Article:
His course will not ever be fully understood. He cannot explain if He would; and
often it may not be wise to explain all He could. On every side He has many and most
unreasonable prejudices to overcome. No earthly monarch ever had such opposition
to contend against; no, not all of them together have had so much trial, so much
grief, so much strange and blind opposition from this source as God has had. In part,
this is to be ascribed to human depravity, and in part to the relations of the Infinite
to finite minds. Christ had occasion to say to His friends, "What I do ye know
not now, but ye shall know hereafter." God often needs to say to His people
-- I cannot explain this to you now; you must have faith in Me.
2. This reveals the importance of faith in finite minds towards their Infinite Father.
We know God is infinitely wise, and makes no mistakes. We equally know Him to be
perfectly good, and, therefore, that He always acts with the best intentions; yet
we cannot know all His reasons -- cannot fathom all His plans. Here, then, is the
struggle -- here between unbelief and faith. Will you embrace all God's character
and ways, so as to give Him the fullest credit for all He is and for all He does?
This is the highest style of virtue; this most eminently pleases God.
3. As I have already said, no being in all the universe is the subject of so much
injustice to character as God. He has reason to complain of His subjects, and to
hold them responsible for their great sin in this thing. Rulers in all governments
are in a very trying position. Civil magistrates, parents, teachers, -- often have
their motives impugned. Often they have reason to feel that theirs is a thankless
position. They find it perhaps quite impossible to reconcile their convictions of
duty with the wishes and expectations of their subjects. Persons in such relations
must make up their minds to bear meekly all they are called to suffer. Every parent
has this class of trials more or less. Sometimes they are unable to make their children
appreciate their views.
Hence, both rulers and ruled should exercise great patience and forbearance, and
should be slow to judge unfavorably of each other, even though there should seem
to be real testimony looking towards an unfavorable decision.
4. Mutual love and consideration are demanded in all the relations of life. Everything
that may qualify the motives of others should be candidly considered. There should
be an abounding fullness of that love which hopeth all things, -- since only this
can prevent great injustice to character.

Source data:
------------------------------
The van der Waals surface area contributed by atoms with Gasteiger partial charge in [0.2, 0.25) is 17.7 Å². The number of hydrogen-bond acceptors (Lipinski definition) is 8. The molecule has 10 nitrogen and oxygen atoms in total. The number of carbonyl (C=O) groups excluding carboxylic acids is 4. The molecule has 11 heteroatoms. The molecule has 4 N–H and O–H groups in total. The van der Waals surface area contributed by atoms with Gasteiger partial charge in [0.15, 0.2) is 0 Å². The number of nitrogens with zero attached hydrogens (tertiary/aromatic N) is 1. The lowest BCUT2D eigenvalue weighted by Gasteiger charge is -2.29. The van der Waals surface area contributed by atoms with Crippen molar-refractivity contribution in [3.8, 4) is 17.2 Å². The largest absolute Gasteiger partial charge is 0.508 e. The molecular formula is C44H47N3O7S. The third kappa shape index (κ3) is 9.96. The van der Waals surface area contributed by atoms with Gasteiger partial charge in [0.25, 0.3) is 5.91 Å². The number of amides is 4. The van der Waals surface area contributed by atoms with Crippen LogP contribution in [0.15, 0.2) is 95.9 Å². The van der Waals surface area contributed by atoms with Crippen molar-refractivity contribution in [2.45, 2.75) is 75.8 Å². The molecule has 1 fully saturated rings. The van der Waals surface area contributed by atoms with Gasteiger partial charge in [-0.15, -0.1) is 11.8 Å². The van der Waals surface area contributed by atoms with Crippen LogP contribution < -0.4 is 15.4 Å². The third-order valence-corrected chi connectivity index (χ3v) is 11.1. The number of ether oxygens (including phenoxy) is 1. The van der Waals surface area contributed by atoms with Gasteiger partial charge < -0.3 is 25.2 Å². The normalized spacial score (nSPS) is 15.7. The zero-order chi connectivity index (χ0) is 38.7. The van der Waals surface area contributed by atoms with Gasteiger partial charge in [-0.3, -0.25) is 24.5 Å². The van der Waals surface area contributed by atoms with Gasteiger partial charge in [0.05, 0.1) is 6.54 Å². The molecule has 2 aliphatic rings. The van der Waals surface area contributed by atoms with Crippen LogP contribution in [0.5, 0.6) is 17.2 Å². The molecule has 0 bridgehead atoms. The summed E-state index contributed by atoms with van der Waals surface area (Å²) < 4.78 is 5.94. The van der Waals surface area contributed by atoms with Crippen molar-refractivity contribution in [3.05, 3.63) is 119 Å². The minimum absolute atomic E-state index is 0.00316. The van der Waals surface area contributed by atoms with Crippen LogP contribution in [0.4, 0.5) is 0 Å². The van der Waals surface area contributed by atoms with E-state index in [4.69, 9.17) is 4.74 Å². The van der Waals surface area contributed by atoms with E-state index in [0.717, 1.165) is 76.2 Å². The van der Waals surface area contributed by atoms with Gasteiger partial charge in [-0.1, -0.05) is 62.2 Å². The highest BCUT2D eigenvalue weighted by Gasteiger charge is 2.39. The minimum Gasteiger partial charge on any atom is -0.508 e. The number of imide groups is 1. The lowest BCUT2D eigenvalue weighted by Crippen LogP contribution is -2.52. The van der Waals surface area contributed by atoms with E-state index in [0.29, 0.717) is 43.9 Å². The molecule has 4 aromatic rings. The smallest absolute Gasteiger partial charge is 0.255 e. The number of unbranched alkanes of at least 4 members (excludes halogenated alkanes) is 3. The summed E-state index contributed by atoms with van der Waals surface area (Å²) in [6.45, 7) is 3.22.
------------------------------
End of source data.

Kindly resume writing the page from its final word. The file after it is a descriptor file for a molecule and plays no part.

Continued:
5. Violations of this precept are the greatest evils in general society. Who can
bear to read the political newspapers? Sometimes the same objection lies equally
against the religious papers. They are full of calumny; they reek with rankest abuse
of character. Never since I have been a Christian have I been able to read a daily
paper. I have never found one that was safe to read.
6. A great deal is said in professedly promoting reform which injures and retards
reform. I have always supposed that the injustice done to character in the great
reforms of the age has hindered these reforms more than everything else has done.
For this reason, God is displeased with these movements, and suffers them to be frustrated,
and truth, for the present, to fall to the ground; -- this being a less evil than
for Him to seem to sanction a spirit so utterly alien to genuine love.
7. This sin strengthens itself, and, therefore, is one of the hardest to overcome.
He who commits himself to evil speaking against a neighbor, will be strongly tempted
to carry it out. He has said that neighbor is a bad man; now he must prove it. He
must rake up more low and perhaps false scandal against him; -- else his own reputation
will suffer. So he plunges deeper and yet deeper into this sin. Perhaps if called
to account, he replies -- You think that statement of mine is not true; I will look
the matter all over and see." I tell you, he won't! He will do no such thing
as revise that opinion candidly. Far more likely his committal will blind him the
more and he will become only the more confirmed in his sin at every step.
8. Many are so hardened as not to realize the relation of what they say to God and
to the moral universes. They do not seem at all to appreciate the great evil of injustice
to character. What sinner ever realizes the nature of his unbelief towards God? God
says -- "He that believeth not, makes Him a liar!" How terrible to destroy
confidence in God! What an awful, mischievous, damning sin! Look at the wrong done
to Christ by the Scribes and Pharisees, and the mischief it did in the world. But
for their virulence and prejudice in rejecting Christ, the people would have embraced
Him as their Messiah. To all human view, if they had received Christ candidly, and
given Him their hearts, the nation would have been converted, and that nation, converted,
would have sent the gospel at once all over the world. Such was their location, and
such their relation to the nations of the earth, they would have given the gospel
to all nations in a single generation, and long ago, shouts of salvation would have
rolled over every mountain, and echoed through every valley in all the globe! Alas,
hell gloats over the misery and all nature groans under the evils, wrought by injustice
to character! Who can measure the depth, and length and breadth thereof!